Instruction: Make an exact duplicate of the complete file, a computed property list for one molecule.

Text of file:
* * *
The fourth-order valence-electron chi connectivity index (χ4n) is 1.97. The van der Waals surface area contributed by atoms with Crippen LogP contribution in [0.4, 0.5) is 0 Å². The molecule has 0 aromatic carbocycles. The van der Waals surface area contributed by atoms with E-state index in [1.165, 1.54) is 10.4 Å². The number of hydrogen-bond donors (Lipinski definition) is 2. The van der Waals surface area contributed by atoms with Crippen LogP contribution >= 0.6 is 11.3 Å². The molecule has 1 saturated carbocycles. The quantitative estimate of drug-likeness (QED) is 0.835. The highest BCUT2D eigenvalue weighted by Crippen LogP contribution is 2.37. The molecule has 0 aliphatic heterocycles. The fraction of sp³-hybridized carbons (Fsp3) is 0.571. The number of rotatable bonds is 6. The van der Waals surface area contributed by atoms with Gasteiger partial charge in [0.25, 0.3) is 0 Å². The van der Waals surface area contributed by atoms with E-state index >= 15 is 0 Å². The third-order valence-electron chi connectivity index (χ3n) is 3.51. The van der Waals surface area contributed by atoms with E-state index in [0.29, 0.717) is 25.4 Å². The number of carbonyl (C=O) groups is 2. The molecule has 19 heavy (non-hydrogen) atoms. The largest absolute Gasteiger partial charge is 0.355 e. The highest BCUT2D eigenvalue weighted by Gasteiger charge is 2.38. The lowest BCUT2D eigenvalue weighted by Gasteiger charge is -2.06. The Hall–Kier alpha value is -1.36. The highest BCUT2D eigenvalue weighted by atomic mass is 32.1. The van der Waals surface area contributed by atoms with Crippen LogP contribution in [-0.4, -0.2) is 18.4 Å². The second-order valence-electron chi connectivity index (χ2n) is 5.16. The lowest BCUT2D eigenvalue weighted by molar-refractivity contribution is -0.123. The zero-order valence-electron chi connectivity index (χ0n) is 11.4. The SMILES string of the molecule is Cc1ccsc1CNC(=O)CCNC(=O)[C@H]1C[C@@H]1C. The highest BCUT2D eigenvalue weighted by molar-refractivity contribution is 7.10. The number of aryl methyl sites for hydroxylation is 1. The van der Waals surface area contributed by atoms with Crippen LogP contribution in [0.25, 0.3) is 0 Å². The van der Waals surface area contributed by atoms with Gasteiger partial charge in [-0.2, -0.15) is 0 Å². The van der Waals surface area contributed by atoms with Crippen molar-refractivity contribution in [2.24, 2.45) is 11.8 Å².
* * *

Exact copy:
The fourth-order valence-electron chi connectivity index (χ4n) is 1.97. The van der Waals surface area contributed by atoms with Crippen LogP contribution in [0.4, 0.5) is 0 Å². The molecule has 0 aromatic carbocycles. The van der Waals surface area contributed by atoms with E-state index in [1.165, 1.54) is 10.4 Å². The number of hydrogen-bond donors (Lipinski definition) is 2. The van der Waals surface area contributed by atoms with Crippen LogP contribution >= 0.6 is 11.3 Å². The molecule has 1 saturated carbocycles. The quantitative estimate of drug-likeness (QED) is 0.835. The highest BCUT2D eigenvalue weighted by Crippen LogP contribution is 2.37. The molecule has 0 aliphatic heterocycles. The fraction of sp³-hybridized carbons (Fsp3) is 0.571. The number of rotatable bonds is 6. The van der Waals surface area contributed by atoms with Gasteiger partial charge in [0.25, 0.3) is 0 Å². The van der Waals surface area contributed by atoms with E-state index >= 15 is 0 Å². The third-order valence-electron chi connectivity index (χ3n) is 3.51. The van der Waals surface area contributed by atoms with E-state index in [0.29, 0.717) is 25.4 Å². The number of carbonyl (C=O) groups is 2. The molecule has 19 heavy (non-hydrogen) atoms. The largest absolute Gasteiger partial charge is 0.355 e. The highest BCUT2D eigenvalue weighted by Gasteiger charge is 2.38. The lowest BCUT2D eigenvalue weighted by Gasteiger charge is -2.06. The Hall–Kier alpha value is -1.36. The highest BCUT2D eigenvalue weighted by atomic mass is 32.1. The van der Waals surface area contributed by atoms with Crippen LogP contribution in [-0.4, -0.2) is 18.4 Å². The second-order valence-electron chi connectivity index (χ2n) is 5.16. The lowest BCUT2D eigenvalue weighted by molar-refractivity contribution is -0.123. The zero-order valence-electron chi connectivity index (χ0n) is 11.4. The SMILES string of the molecule is Cc1ccsc1CNC(=O)CCNC(=O)[C@H]1C[C@@H]1C. The highest BCUT2D eigenvalue weighted by molar-refractivity contribution is 7.10. The number of aryl methyl sites for hydroxylation is 1. The van der Waals surface area contributed by atoms with Crippen LogP contribution in [0.25, 0.3) is 0 Å². The van der Waals surface area contributed by atoms with Gasteiger partial charge in [-0.2, -0.15) is 0 Å². The van der Waals surface area contributed by atoms with Crippen molar-refractivity contribution in [2.24, 2.45) is 11.8 Å².